By Edgar Mendez
This story was originally published by Milwaukee Neighborhood News Service, where you can find other stories reporting on fifteen city neighborhoods in Milwaukee. Visit milwaukeenns.org.
More than 142,000 individuals in the state completed initial claims for unemployment insurance benefits in 2022, according to data from the Wisconsin Department of Workforce Development, or DWD. Nearly 29,000, or 20%, of those claims originated from Milwaukee County.
Although the number of applicants is significant, many others who are eligible to receive benefits don’t apply for unemployment or are unable to navigate the application process, said Jose Martinez, senior vice president of United Migrant Opportunity Services, or UMOS.
Unemployment insurance benefits are funds paid out to eligible individuals who have become unemployed or partially employed.
Barriers to accessing benefits include cognitive disabilities, language barriers and a lack of understanding of the application process itself, Martinez said.
Making mistakes during the application process can lead to financial penalties in the future or affect your eligibility, he added. Not being able to access these benefits can cause numerous hardships for families, especially those who are underserved or living in poverty.
UMOS and the DWD have partnered to assist individuals overcome those challenges with the new Unemployment Insurance Navigator Program. The program, which started this year, helps people learn whether they are eligible to receive benefits, how to apply for them and how to meet the requirements to receive benefits, among other support.
“We are excited about the opportunity to partner with DWD as this UI Navigator Program fits well with the UMOS mission of helping others help themselves move forward with their lives,” said Lupe Martinez, the organization’s president and chief executive officer.
The program was designed to help groups who are traditionally underrepresented in the unemployment insurance pools, Jose Martinez said. Those include migrant, seasonal farm workers, individuals with limited English proficiency, low-wage workers and people of color, he said.
Data from the Department of Workforce Development shows that 72% of individuals who completed their initial claim in 2022 were white residents, compared with, for example, 15% for African American residents and 9% for Latinx residents.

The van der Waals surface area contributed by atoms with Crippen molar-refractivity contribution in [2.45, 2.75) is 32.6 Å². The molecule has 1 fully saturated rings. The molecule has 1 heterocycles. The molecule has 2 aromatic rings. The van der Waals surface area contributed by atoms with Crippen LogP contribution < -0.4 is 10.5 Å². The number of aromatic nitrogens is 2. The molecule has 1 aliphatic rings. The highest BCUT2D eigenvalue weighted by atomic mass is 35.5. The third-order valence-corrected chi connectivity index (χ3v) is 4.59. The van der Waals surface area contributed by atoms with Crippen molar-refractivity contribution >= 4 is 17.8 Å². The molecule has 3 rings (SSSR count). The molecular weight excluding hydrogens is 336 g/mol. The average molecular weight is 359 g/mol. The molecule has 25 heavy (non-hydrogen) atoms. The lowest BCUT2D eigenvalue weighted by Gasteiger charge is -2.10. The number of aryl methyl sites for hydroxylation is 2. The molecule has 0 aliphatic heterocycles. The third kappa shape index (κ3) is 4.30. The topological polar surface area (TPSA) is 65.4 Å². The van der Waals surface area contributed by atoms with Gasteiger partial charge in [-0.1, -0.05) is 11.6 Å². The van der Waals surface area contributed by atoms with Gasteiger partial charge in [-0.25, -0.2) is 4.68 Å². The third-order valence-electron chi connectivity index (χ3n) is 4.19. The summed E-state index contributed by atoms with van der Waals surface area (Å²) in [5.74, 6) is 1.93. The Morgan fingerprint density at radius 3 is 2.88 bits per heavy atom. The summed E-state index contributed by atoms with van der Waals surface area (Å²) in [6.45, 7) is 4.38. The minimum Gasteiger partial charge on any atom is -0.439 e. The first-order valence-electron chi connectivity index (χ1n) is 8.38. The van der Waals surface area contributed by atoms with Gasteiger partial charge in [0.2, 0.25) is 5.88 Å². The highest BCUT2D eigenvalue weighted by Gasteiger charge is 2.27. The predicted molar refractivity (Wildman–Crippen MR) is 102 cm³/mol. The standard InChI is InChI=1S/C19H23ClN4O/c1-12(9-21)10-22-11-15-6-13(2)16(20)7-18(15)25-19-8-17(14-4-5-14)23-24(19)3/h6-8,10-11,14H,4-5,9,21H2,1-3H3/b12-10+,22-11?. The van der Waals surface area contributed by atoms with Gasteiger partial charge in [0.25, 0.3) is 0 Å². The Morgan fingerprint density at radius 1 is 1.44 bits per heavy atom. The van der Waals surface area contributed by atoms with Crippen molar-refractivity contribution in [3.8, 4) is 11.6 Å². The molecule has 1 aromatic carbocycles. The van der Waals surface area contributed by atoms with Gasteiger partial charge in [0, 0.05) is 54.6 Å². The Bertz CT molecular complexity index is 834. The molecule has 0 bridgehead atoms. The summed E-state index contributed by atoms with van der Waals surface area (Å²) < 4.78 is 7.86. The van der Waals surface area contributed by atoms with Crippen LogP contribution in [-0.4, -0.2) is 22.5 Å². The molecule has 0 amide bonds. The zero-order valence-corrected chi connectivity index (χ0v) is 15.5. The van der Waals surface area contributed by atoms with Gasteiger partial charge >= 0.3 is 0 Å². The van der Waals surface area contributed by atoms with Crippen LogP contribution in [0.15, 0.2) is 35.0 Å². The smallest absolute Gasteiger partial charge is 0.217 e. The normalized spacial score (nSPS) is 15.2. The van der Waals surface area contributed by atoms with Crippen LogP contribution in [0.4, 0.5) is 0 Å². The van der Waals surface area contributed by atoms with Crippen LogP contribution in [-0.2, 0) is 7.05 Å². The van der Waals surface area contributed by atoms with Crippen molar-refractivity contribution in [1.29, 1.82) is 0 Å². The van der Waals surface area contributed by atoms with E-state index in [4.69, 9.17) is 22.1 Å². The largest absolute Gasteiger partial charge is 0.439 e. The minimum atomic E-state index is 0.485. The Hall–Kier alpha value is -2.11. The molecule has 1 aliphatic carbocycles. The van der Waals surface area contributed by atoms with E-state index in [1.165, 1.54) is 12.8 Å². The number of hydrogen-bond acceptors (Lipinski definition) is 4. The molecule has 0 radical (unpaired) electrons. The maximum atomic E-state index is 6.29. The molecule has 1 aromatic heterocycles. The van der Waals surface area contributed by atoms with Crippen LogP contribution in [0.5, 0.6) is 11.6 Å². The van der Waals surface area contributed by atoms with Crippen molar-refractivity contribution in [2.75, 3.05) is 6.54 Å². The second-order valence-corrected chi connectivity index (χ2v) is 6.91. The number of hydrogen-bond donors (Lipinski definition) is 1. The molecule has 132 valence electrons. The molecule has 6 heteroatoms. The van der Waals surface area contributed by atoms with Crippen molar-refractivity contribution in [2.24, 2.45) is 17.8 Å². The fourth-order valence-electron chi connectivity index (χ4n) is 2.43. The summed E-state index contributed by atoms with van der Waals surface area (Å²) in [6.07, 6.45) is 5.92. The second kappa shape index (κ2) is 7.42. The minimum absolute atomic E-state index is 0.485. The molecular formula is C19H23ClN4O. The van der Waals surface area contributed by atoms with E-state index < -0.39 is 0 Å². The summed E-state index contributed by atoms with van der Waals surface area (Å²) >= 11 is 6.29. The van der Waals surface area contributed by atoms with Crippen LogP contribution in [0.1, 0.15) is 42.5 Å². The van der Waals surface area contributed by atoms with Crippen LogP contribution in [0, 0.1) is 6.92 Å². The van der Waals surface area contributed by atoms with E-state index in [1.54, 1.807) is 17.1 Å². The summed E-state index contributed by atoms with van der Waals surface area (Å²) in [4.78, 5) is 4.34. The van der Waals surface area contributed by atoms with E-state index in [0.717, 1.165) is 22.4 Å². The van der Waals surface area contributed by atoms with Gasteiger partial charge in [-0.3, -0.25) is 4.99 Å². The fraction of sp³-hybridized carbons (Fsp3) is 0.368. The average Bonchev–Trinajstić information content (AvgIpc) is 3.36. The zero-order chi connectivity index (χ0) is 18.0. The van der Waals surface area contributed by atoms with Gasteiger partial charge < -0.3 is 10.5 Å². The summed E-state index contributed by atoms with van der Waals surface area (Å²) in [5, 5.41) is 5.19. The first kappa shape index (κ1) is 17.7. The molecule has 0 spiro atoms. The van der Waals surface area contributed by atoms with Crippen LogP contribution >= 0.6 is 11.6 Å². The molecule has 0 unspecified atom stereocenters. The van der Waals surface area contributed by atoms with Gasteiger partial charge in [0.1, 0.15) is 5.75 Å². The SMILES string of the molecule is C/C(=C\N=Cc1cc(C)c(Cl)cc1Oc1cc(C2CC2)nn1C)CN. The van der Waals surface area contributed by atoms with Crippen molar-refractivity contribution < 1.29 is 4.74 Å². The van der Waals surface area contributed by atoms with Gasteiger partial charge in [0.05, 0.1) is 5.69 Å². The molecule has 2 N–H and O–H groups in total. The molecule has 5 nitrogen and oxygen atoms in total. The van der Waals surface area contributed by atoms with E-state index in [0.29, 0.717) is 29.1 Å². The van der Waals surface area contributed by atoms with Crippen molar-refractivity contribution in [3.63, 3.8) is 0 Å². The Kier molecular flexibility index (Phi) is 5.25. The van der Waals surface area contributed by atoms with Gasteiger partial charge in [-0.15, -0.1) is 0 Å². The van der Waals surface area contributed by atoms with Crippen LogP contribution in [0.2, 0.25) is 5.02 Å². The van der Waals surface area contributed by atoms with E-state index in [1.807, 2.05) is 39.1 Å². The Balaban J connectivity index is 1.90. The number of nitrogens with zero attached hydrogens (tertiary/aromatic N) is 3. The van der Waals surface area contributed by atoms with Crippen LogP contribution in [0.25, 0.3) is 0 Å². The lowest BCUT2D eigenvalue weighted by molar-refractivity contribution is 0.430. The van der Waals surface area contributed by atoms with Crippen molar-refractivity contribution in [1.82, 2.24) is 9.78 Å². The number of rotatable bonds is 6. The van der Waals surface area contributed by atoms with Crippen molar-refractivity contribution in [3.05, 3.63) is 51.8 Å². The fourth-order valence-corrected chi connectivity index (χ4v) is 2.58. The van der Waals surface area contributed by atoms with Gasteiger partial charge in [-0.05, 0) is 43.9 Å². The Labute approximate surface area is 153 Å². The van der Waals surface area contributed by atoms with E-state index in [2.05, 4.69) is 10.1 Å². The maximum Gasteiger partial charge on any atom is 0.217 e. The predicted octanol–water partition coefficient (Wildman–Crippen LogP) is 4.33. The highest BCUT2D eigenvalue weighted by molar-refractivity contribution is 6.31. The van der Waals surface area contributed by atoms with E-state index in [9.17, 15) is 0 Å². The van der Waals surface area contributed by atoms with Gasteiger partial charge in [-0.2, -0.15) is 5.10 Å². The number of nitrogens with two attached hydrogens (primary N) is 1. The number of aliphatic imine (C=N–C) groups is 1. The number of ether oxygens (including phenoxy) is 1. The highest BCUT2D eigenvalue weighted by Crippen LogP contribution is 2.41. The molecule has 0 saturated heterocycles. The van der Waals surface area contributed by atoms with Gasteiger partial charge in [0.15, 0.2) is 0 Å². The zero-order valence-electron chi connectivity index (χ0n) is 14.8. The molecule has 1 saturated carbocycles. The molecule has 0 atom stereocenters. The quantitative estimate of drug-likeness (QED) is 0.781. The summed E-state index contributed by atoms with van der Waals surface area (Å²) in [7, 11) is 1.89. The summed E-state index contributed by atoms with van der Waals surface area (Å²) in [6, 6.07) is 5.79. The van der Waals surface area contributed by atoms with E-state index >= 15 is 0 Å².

“Wisconsin’s UI program should be available to all workers who otherwise qualify, but we know that certain barriers to program access have long existed,” DWD Secretary-designee Amy Pechacek said.
By collaborating with a community partner in UMOS, DWD hopes that outreach will result in more equitable access to the program.
Rebecca Kikkert, director of the Office of Special Initiatives within the Division of Employment and Training at DWD, said that navigators will also help families during a challenging time by directing them to other state programs, including W-2, the state’s primary Temporary Assistance for Needy Families program, FoodShare or emergency rental assistance
“We’re striving to ensure that all eligible workers receive benefits and also other support for them and their families,” Kikkert said.
Jose Martinez said that in addition to those resources, navigators can also provide information on job training programs that people can access while also receiving benefits.
“Our role in many circumstances is to let them know of the options they have,” he said. “Maybe there is a training program for you that will help you improve your skill set to get a better job.”
The navigator program was made possible through a $3 million grant from the U.S. Department of Labor funded through the American Rescue Plan Act. A total of $15 million in state grants was made available to improve the delivery of benefits and also to collect information locally on the types of challenges people have accessing benefits.
Some of those lessons were already learned during the COVID-19 pandemic, when states expanded unemployment benefits to larger pools of applicants, creating massive backlogs and other problems.
Other challenges have yet to be fully understood, Martinez said. Those include questions about why some people of color who qualify for benefits don’t apply or what mechanisms could be put in place to make the process easier.
“We want to document who needs help and what kind of help people need and share that information in hopes that we can help improve the process nationally,” he added.
For more information
Here are some tips from UMOS about when to apply for unemployment insurance benefits.
• When you are totally unemployed.
• When you are partially unemployed (your weekly earnings are reduced).
• When you expect to be laid off within the next 13 weeks and would like to start your benefit year early.
• Left your last job and can show it was for good cause.
If you are interested in receiving help from a navigator, call the local number at 414-377-5004, the toll-free hotline at 1-855-203-9444 or send an email to email@example.com.